Curator's Choice: Amber Druce picks a tomb painting from Pharaoh: Reborn

By Ben Miller | 03 April 2013

Curator's Choice: Amber Druce, Collections Officer of World Cultures, chooses a watercolour from the Pharaoh: Reborn exhibition at Bristol Museum and Art Gallery...

A photo of a woman looking at a watercolour of an Egyptian tomb
"The watercolours are copied from KV17, the tomb of Pharaoh Sety I, in the Valley of the Kings, and are based on paintings from the 19th Dynasty, 1294-1279 BCE.

KV17 was the first tomb in the Valley of the Kings to be completely decorated; every wall and pillar from the entrance onward is covered with scenes from the Book of Gates, the Amduat, the Litany of Re, the Book of the Heavenly Cow, and the Opening of the Mouth ritual.

All these were recorded in the watercolours created by Giovanni Belzoni, an Italian engineer and explorer who made some incredible watercolours with his team between 1817 and 1820.

They’re showcased in the exhibition, and are the highlight of our extensive Egyptian Archaeology collection.

A photo of a watercolour showing figures from a tomb of Ancient Egypt
Pharaoh Sety I before the goddess Isis and the jackal headed god, Anubis. Pharaoh's spirit was thought to have been guided into the Afterlife by various gods and goddesses. They each had different roles, so it was vital that he met them all to have complete protection© Bristol Museums, Galleries and Archives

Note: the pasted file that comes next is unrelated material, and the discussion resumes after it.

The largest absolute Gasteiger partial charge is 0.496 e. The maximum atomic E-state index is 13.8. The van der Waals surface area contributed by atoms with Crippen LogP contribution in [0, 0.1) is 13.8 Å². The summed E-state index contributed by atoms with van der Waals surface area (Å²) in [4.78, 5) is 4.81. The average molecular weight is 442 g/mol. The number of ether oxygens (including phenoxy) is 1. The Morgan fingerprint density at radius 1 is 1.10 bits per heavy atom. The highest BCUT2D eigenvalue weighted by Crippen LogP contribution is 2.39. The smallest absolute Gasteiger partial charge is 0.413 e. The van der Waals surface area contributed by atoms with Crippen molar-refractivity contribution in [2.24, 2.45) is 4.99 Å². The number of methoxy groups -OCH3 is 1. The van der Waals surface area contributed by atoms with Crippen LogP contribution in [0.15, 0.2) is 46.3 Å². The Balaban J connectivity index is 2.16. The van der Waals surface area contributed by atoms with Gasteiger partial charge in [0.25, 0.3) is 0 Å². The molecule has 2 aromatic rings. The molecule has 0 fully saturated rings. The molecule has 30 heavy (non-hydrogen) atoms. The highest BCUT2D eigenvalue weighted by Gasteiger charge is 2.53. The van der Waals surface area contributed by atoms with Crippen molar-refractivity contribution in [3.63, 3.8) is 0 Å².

The Ancient Egyptians didn’t consider the tomb paintings and hieroglyphs to be purely decorative. They were thought to magically transform when the time came for Pharaoh to use them.

It was believed that describing the Afterlife would aid Pharaoh, because to possess knowledge of something was to have power over it.

In 1821, the watercolours were exhibited as part of a scale model of Sety I’s tomb in London and Paris.

Huge crowds attended and the tomb is one of the most well known in the Valley of the Kings, even to this day.

Since the tomb’s discovery it’s been severely water damaged, so Belzoni’s paintings provide the most complete record of the decoration that once existed.
 
When Giovanni died, his wife, Sarah, inherited the watercolours. She left her estate to her goddaughter, Selina Tucker, who left the residue of her estate to her cousin Sarah and her husband Charles Wilson, of King Edward's School, London.

More than 300 of Belzoni’s watercolours were donated to Bristol Museum in 1900 by Mr Wilson. There’s speculation that Sarah Belzoni was a Bristolian, which might explain why they were donated to Bristol.

Thirty watercolours will be in Pharaoh: Reborn. It’s an accompanying exhibition to Pharaoh: King of Egypt, which is currently on loan from the British Museum.

As well as the paintings, there will also be objects displayed relating to Pharaoh Sety I and Egyptian tomb building.

It’s really exciting to have the paintings on display again. They’re a beautiful collection with a fascinating history."

  • Pharaoh: Reborn runs April 20 – September 29 2013.
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